Rebecca Kheel / The Hill – 2016-12-20 21:22:55
McCain Slams $13 Billion in Pentagon Spending in Latest Waste Report
Rebecca Kheel / The Hill
(December 19, 2016) â€“ Sen. John McCain (R-Ariz.) is blasting what he says is more than $13 billion of waste at the Pentagon, $12 billion of which was for 26 Littoral Combat Ships with “no proven combat capability.”
“As our Armed Forces confront the most diverse and complex array of national security challenges since the end of World War II under extraordinarily constrained fiscal resources, we simply cannot afford to waste our precious defense dollars on unnecessary or poorly performing programs,” McCain, chairman of the Senate Armed Services Committee, said in a statement Monday.
The Pentagon expenses are outlined in the latest of McCain’s “America’s Most Wasted” reports and also include $458 million in improper travel reimbursements, $375 million for unused or faulty Missile Defense Agency targets and $1 million for unauthorized expenses at strip clubs and casinos.
At the top of the report’s targets is the Littoral Combat Ship (LCS), which the report calls “an unfortunate and classic example of acquisition gone awry.”
When first proposed, the LCS program was expected to cost $220 million per ship and to deliver its first combat capability in mine countermeasures in 2008.
But the LCS program has more than doubled to $478 million per ship, and the mine countermeasures capability is now not expected to be operational until 2020, according to the report.
The costs stabilized in 2010 and the Pentagon has proposed curtailing the program to 40 ships, but the ships continue to experience engineering failures, the report adds.
“Amazingly, despite nearly no proven LCS combat capability and persistent debilitating engineering issues, the Navy is charging ahead with an ambitious plan that keeps most ships deployed more than half the time, stationed around the world far from support facilities in the United States,” the report says.
“The LCS continues to experience new problems, but it is not a new program,” the report adds. “That is why the Navy must not delay in reconciling their aspirations for the LCS with the program’s troubled reality.”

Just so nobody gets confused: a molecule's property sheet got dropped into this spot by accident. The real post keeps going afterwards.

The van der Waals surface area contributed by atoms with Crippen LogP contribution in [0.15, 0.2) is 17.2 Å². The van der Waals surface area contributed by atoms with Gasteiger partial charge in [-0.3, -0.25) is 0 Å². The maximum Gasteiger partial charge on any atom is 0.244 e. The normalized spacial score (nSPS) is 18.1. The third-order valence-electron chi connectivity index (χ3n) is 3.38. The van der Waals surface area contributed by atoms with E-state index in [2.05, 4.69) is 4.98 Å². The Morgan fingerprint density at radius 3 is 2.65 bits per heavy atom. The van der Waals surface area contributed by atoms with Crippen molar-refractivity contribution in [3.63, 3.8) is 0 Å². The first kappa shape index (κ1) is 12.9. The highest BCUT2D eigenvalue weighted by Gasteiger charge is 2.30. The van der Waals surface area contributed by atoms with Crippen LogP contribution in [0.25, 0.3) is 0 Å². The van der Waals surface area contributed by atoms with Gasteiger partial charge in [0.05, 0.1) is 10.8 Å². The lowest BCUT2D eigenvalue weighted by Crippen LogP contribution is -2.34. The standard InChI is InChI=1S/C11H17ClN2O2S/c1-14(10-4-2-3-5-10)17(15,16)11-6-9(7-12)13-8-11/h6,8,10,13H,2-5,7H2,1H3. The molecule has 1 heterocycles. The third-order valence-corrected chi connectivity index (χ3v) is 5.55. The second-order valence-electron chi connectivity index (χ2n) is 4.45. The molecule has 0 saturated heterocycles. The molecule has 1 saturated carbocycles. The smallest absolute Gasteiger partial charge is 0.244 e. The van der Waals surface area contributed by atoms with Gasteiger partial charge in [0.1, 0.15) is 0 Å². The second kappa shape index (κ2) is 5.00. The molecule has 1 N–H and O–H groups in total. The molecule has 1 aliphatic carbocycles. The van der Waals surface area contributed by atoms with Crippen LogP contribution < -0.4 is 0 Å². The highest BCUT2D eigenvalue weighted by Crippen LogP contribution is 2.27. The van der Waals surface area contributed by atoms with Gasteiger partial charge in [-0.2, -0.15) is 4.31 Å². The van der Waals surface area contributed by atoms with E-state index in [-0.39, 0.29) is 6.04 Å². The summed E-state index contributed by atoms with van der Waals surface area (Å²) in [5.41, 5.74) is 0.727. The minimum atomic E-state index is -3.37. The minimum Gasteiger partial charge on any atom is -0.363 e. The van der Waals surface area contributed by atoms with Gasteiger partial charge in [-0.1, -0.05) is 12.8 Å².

The report also slams $458 million in fiscal year 2014 that was improperly paid because officials approved reimbursements for airfare, hotels and rental cars without receipts, incomplete vouchers or vouchers with amounts that did not match the receipt.
In addition to those expenses, the report faults the Pentagon for $1 million charged to work credit cards by department personnel at strip clubs and casinos, at least some of which may have been reimbursed.
“Until DOD holds personnel at all levels accountable — including management responsible for overseeing the program and approving the transactions for reimbursement — its travel card program and millions of taxpayer dollars will remain vulnerable to abuse and a focus of further Congressional oversight,” the report says.
The report also calls out $375 million the Missile Defense Agency spent to develop test targets that simulate enemy missiles while testing the Ballistic Missile Defense System. The agency only received two targets, and the one that was tested failed, according to the report. The program has since been scrapped.
The report also blasts the Navy for spending $58.6 million to invest in alternative energy for its Great Green Fleet. While the Pentagon’s large fuel consumption make looking at alternative energy “prudent,” the report says, the Navy’s efforts “have given way to dogma” as the alternative fuel has cost more than petroleum.
Other expenses slammed by the report include $12.3 million for defective spare aviation parts, $150 million for shipbuilders to fix defects that were their own mistakes, $352 million on graduate degrees for people with no further obligation to the Pentagon and $48 million on satellite communications that the report says could be purchased for cheaper if the Pentagon planned better.
Finally, the report slams the Pentagon for spending $1.3 million to study the mating habits of African giant pouched rats, which some research has indicated may be good at detecting mines.
“While the pursuit of enhanced mine detection is an important goal,” the report says, “it is unacceptable in light of current budget constraints that limited defense resources are being used to conduct genetic sequencing, cross breeding, and behavior analysis on large rodents, especially when they do not demonstrate a substantially greater capability than the dogs we already have.”
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